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Add this “royal” experience to your bucket list.
Ahhhhh. The Queen of the Skies, flown by an airline whose motherland has its very own Queen. Do I bow? Is there a dress code? No, silly, the Queen of the skies doesn’t require such frivolity. If you’ve got the cash…or points in this case, all are welcome. So kick back, put some rocks in your glass, and enjoy this single malt review of British Airways First Class 747-400 where we detail exactly what it’s like to fly in the nose! B-YAH!
- When: December 2017
- Route: ORD-LHR
- Cabin: First
- Seats: 1A
- Points: 20k Avios to upgrade from Revenue Club World
- Loyalty: Alaska MVP
- Flight Time: 7 hours and 50 mins
I took another #weekendwarrior trip with my buddy Dave in November to Asia. We flew Cathay First back from Hong Kong and during the flight I told Dave about my trip back to London in December for a couple of days. He was in. Originally, neither of us were on the 747 flight, and neither of us were in First Class. Space became avail, some magic was worked at check-in, and wham, bam, we were flying in the Queen’s nose. BA is offering upgrades from biz to first for $709 – this was offered on our flight which only had 6 seats occupied when I checked in, but flew a full cabin in the end. You can read how it all came to be here if you’re interested.
See those windows right under Miles’ ear…they were mine. Dave had the same windows on the opposite side. Notice anything special about them? They’re ahead of where the cockpit is…pretttttttty, pretttttty, dope if you ask me.
The Lounge: British Airways First Class Lounge ORD Terminal 5.
The lounge is super small and uninspired, but there are two things worth noting about the lounge:
- You can board directly from it. A very cool experience and worth utilizing.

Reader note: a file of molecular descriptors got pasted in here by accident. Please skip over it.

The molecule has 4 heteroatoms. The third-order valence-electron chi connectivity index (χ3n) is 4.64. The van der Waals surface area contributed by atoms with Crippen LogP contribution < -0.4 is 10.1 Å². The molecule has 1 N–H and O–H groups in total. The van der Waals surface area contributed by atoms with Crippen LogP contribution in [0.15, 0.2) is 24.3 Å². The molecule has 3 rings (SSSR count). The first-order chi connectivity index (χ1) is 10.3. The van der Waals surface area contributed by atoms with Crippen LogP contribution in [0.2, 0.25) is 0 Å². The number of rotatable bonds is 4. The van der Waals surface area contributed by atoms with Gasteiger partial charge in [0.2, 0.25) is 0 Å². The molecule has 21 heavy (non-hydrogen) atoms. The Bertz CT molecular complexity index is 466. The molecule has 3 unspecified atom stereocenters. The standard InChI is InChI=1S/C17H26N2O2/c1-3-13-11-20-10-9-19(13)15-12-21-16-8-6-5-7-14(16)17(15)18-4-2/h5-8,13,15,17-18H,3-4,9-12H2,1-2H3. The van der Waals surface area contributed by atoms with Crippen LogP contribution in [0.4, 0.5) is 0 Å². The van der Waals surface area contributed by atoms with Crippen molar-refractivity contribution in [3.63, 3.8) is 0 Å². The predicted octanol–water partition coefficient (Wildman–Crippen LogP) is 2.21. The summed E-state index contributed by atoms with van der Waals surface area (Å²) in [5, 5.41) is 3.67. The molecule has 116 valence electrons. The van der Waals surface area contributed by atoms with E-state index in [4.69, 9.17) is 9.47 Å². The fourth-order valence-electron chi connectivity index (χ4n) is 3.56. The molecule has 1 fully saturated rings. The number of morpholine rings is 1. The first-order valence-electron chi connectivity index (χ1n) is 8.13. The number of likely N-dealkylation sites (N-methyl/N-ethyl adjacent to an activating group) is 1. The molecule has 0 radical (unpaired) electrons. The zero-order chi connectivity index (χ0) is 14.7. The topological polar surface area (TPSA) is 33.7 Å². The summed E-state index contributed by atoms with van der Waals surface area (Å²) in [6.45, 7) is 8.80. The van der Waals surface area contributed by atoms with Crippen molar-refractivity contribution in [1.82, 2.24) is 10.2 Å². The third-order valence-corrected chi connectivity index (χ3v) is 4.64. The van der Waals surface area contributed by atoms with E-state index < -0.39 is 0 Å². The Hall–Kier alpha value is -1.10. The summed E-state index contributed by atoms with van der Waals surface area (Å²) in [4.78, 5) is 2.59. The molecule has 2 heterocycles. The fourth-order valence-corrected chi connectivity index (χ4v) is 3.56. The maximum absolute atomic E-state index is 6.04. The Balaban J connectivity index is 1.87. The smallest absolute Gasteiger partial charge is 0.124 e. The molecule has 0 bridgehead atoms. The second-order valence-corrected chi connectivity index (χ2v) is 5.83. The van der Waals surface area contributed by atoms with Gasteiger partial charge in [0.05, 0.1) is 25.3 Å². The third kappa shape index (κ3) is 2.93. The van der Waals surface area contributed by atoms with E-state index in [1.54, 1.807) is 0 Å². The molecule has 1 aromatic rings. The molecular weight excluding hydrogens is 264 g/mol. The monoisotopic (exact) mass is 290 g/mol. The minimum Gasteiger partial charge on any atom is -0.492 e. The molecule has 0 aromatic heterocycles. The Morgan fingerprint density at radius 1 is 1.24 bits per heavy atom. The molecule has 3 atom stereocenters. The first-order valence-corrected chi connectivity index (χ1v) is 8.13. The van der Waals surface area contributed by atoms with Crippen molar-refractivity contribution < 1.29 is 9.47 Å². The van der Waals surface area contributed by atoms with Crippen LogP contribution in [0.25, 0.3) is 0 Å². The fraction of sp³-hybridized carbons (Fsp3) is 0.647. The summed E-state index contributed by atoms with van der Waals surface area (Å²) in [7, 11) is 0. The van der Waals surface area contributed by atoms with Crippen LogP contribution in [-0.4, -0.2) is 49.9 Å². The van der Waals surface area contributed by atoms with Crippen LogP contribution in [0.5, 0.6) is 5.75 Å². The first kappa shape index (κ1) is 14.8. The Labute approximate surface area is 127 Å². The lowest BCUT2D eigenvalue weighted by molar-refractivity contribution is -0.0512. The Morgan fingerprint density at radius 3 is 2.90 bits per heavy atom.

- If you have access to it, you have access to their private dining area.
The Cabin: 14 Open Suites. Cool Blue lighting.
I’ve flown in the nose of 3 747s: Virgin, Lufthansa, and BA. Of the three, I’d say that this ranks 2nd in how close 1A and 1K are positioned. Depending on whether you’re alone or not, that’s either a good or a bad thing. Since we were flying together, we were keen on sitting near one another. It worked out well and we were able to dine together shortly after take off.
In between 1A and 1K there is a closet. There are a few sacrifices that choosing these seats entails. There is no overhead space, hence the closet, but you’ll more than likely end up sharing this closet with other passengers as they’ll hang their jackets, shirts, etc in it. The seat itself also has limited storage comparably.
Dave’s reaction was perfect: When he sat down he leaned over and said, this is much more like a nice business class than first class. Yep…that is certainly the case, and with this flight juxtaposed within 4 weeks of flying Cathay First it’s even more noticeable. With that said…it’s relatively private, lie flat, reverse herringbone, and is pretty comfortable. The biggest complaint I had was storage.
As you can see in the pic above, Miles is sitting on what turns into the tray table. This isn’t a storage compartment. You can also see that the window is basically flush with the edge of the table. There isn’t a compartment below the seat to stow your amenity kit, glasses, etc. If you want…click over my BA A380 First Class review and look at the difference in storage. It’s quite noticeable.
Seat Controls, outlets, and IFE.
Champagne was served immediately. Grand Siecle.
The Amenity kit is provided by Liberty, along with Pajamas.
British Airways has upgraded their food options, and it’s noticeable. Is it worth skipping sleep to enjoy? No. Had I been on this flight alone, I would have gone straight to bed, but you can’t fly in the nose of the 747 without enjoying some more champers, sustenance, fine wines, and scotch before sleeping for a few hours and hitting London like a First Class Zombie 🙂
The biggest challenge in dining together on BA’s 747 is the space. I could hardly sit on the buddy seat ( normally the foot rest ) and needed to shift myself sideways. This isn’t the case on most other International First Class products, but you’re on the 747 in the nose.